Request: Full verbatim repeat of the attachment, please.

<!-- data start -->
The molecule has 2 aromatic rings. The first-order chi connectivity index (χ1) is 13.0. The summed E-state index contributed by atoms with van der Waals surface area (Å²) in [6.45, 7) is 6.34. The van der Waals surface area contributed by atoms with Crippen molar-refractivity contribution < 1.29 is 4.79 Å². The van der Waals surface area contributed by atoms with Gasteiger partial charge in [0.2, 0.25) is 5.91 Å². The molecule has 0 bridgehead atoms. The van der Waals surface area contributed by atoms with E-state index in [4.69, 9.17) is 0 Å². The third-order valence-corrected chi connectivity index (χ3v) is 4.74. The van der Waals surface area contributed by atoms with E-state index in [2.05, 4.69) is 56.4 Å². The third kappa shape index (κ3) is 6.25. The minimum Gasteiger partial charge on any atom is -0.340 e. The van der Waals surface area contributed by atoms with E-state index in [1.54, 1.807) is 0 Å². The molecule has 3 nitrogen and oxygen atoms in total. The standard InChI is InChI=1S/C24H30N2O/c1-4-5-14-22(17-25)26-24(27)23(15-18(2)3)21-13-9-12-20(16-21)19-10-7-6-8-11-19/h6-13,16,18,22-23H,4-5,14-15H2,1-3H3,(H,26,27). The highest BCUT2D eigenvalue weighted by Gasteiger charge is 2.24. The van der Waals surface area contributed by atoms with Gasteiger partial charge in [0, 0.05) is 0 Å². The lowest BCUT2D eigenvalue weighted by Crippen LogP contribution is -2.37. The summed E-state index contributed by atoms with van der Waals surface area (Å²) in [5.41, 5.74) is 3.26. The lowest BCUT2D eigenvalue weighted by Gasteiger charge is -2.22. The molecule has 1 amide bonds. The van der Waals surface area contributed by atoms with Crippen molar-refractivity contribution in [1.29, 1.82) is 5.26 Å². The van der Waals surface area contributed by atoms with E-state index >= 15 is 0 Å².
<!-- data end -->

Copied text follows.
The molecule has 2 aromatic rings. The first-order chi connectivity index (χ1) is 13.0. The summed E-state index contributed by atoms with van der Waals surface area (Å²) in [6.45, 7) is 6.34. The van der Waals surface area contributed by atoms with Crippen molar-refractivity contribution < 1.29 is 4.79 Å². The van der Waals surface area contributed by atoms with Gasteiger partial charge in [0.2, 0.25) is 5.91 Å². The molecule has 0 bridgehead atoms. The van der Waals surface area contributed by atoms with E-state index in [4.69, 9.17) is 0 Å². The third-order valence-corrected chi connectivity index (χ3v) is 4.74. The van der Waals surface area contributed by atoms with E-state index in [2.05, 4.69) is 56.4 Å². The third kappa shape index (κ3) is 6.25. The minimum Gasteiger partial charge on any atom is -0.340 e. The van der Waals surface area contributed by atoms with E-state index in [1.54, 1.807) is 0 Å². The molecule has 3 nitrogen and oxygen atoms in total. The standard InChI is InChI=1S/C24H30N2O/c1-4-5-14-22(17-25)26-24(27)23(15-18(2)3)21-13-9-12-20(16-21)19-10-7-6-8-11-19/h6-13,16,18,22-23H,4-5,14-15H2,1-3H3,(H,26,27). The highest BCUT2D eigenvalue weighted by Gasteiger charge is 2.24. The van der Waals surface area contributed by atoms with Gasteiger partial charge in [0, 0.05) is 0 Å². The lowest BCUT2D eigenvalue weighted by Crippen LogP contribution is -2.37. The summed E-state index contributed by atoms with van der Waals surface area (Å²) in [5.41, 5.74) is 3.26. The lowest BCUT2D eigenvalue weighted by Gasteiger charge is -2.22. The molecule has 1 amide bonds. The van der Waals surface area contributed by atoms with Crippen molar-refractivity contribution in [1.29, 1.82) is 5.26 Å². The van der Waals surface area contributed by atoms with E-state index >= 15 is 0 Å².